Get Transport Moving, Darling

In the wake of Stephen Byers long overdue resignation, Alistair Darling has been appointed the new Transport Minister.

Byers’ successor needs to get transport policy moving in the right direction, and moving quickly. Road and rail users want to see a sensible transport strategy that delivers long-term improvements not piecemeal measures and knee-jerk reactions.

The new Transport Secretary must get Britain moving again. To help Mr Darling, the Conservatives have published the top five priorities for transport policy:

To adopt a serious transport strategy: In recent weeks the Transport Select Committee, the Commission for Integrated Transport, and the Social Exclusion Unit have all attacked Labour’s Ten-Year Transport Plan. The Transport Select Committee called it ‘incomprehensible’. This must be addressed.

To address the problems on the rail network: Stephen Byers’ decision to place Railtrack into administration had a disastrous effect on the rail network. Delays and cancellations are up, while the cost to the taxpayer of keeping the company in administration is around £1 million a day (The Times, 20 December 2001).

To reverse the worsening congestion levels in our towns and cities: Five years ago, Labour’s first Transport Secretary, John Prescott, said: ‘I will have failed if in five years time there are not far fewer journeys by car’ (The Guardian, 6 May 1997). Since then, congestion has increased on all roads, despite the fact that running a car is now the most expensive item in a households’ budget.

To work constructively to deliver a secure future for the London Underground: Labour have spent considerably less on the Tube than the Conservatives, and performance has got worse. Now, they need to rethink their botched public-private partnership proposals, and work with others to secure a good future for the Tube.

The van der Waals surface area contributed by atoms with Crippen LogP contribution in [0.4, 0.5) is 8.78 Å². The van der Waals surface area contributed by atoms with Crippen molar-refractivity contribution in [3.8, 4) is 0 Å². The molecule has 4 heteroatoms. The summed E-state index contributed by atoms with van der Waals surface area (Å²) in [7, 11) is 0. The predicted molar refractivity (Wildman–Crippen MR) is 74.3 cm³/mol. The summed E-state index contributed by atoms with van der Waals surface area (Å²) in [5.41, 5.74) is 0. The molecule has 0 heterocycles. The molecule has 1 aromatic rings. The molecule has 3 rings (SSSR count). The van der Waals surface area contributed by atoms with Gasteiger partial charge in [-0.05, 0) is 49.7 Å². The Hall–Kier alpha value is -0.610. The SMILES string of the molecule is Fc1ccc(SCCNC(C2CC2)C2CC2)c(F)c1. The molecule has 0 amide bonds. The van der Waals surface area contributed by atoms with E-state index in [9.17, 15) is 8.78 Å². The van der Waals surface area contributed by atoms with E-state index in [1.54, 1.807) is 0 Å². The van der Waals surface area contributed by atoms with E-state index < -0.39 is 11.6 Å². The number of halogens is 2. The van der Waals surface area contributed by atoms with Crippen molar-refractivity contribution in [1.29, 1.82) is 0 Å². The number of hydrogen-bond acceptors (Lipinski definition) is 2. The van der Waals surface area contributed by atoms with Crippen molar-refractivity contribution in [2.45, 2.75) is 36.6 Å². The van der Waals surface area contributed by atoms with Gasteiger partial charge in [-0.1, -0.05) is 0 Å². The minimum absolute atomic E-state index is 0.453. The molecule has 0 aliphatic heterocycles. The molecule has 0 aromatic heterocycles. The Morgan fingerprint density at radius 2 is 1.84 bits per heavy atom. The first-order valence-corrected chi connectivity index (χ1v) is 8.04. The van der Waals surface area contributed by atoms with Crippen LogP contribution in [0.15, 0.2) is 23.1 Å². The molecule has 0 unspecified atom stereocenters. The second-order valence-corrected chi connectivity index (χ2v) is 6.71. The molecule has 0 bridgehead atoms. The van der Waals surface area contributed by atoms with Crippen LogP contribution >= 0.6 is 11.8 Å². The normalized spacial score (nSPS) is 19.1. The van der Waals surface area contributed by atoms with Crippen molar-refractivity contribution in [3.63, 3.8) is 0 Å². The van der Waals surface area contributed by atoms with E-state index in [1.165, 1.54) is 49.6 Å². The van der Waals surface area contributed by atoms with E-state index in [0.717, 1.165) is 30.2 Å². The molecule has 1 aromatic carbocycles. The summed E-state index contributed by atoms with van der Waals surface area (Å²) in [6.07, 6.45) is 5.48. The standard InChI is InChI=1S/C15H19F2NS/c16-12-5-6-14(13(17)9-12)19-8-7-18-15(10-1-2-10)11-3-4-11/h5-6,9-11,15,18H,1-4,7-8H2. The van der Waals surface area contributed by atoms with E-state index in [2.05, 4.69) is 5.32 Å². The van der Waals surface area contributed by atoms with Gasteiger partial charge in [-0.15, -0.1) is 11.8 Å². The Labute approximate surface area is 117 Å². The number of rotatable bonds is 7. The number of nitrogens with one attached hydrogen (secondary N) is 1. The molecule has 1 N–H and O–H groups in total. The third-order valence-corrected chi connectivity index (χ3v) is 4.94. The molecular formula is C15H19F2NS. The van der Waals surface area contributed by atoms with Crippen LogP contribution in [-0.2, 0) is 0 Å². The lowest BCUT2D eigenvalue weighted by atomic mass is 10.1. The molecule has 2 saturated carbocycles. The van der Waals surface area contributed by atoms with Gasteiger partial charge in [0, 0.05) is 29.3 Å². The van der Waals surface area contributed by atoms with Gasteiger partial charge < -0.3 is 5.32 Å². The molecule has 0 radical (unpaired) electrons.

To take action to restore the air traffic control system to good health: In opposition, Labour promised that our air was not for sale, but we are now paying the price for their botched part-privatisation of air traffic control. Failures in the air traffic control system are becoming increasingly common, resulting in delays and cancellations. Labour ignored expert opinion and pushed ahead with their plans. Now they have to take action to restore the system to good health.

Speaking about Byers’ resignation, Shadow Cabinet minister Damien Green said:

“His long overdue departure will do nothing for our crumbling transport system. The real scandal of the Byers era has been the failure of the government to implement a sensible plan for improving our railways and easing congestion on the roads”.